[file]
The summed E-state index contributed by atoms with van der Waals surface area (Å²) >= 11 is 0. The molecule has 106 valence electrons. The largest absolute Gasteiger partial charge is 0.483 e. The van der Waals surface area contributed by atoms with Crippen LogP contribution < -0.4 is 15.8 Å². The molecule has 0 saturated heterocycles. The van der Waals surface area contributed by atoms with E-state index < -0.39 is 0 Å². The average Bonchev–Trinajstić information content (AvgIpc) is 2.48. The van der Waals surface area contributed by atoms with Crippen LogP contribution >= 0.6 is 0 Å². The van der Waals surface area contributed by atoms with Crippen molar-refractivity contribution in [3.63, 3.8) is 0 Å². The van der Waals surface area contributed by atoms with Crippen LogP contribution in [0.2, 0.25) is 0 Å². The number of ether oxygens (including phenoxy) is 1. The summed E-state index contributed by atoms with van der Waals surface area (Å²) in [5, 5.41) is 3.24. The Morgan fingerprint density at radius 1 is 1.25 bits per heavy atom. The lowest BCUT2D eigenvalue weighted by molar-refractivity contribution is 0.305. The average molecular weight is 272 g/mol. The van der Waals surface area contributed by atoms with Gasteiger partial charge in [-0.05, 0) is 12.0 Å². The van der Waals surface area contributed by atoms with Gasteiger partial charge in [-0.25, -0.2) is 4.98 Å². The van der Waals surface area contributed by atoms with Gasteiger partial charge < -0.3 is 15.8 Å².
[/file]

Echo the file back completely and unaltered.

The summed E-state index contributed by atoms with van der Waals surface area (Å²) >= 11 is 0. The molecule has 106 valence electrons. The largest absolute Gasteiger partial charge is 0.483 e. The van der Waals surface area contributed by atoms with Crippen LogP contribution < -0.4 is 15.8 Å². The molecule has 0 saturated heterocycles. The van der Waals surface area contributed by atoms with E-state index < -0.39 is 0 Å². The average Bonchev–Trinajstić information content (AvgIpc) is 2.48. The van der Waals surface area contributed by atoms with Crippen LogP contribution >= 0.6 is 0 Å². The van der Waals surface area contributed by atoms with Crippen molar-refractivity contribution in [3.63, 3.8) is 0 Å². The van der Waals surface area contributed by atoms with Crippen LogP contribution in [0.2, 0.25) is 0 Å². The number of ether oxygens (including phenoxy) is 1. The summed E-state index contributed by atoms with van der Waals surface area (Å²) in [5, 5.41) is 3.24. The Morgan fingerprint density at radius 1 is 1.25 bits per heavy atom. The lowest BCUT2D eigenvalue weighted by molar-refractivity contribution is 0.305. The average molecular weight is 272 g/mol. The van der Waals surface area contributed by atoms with Gasteiger partial charge in [-0.05, 0) is 12.0 Å². The van der Waals surface area contributed by atoms with Gasteiger partial charge in [-0.25, -0.2) is 4.98 Å². The van der Waals surface area contributed by atoms with Gasteiger partial charge < -0.3 is 15.8 Å².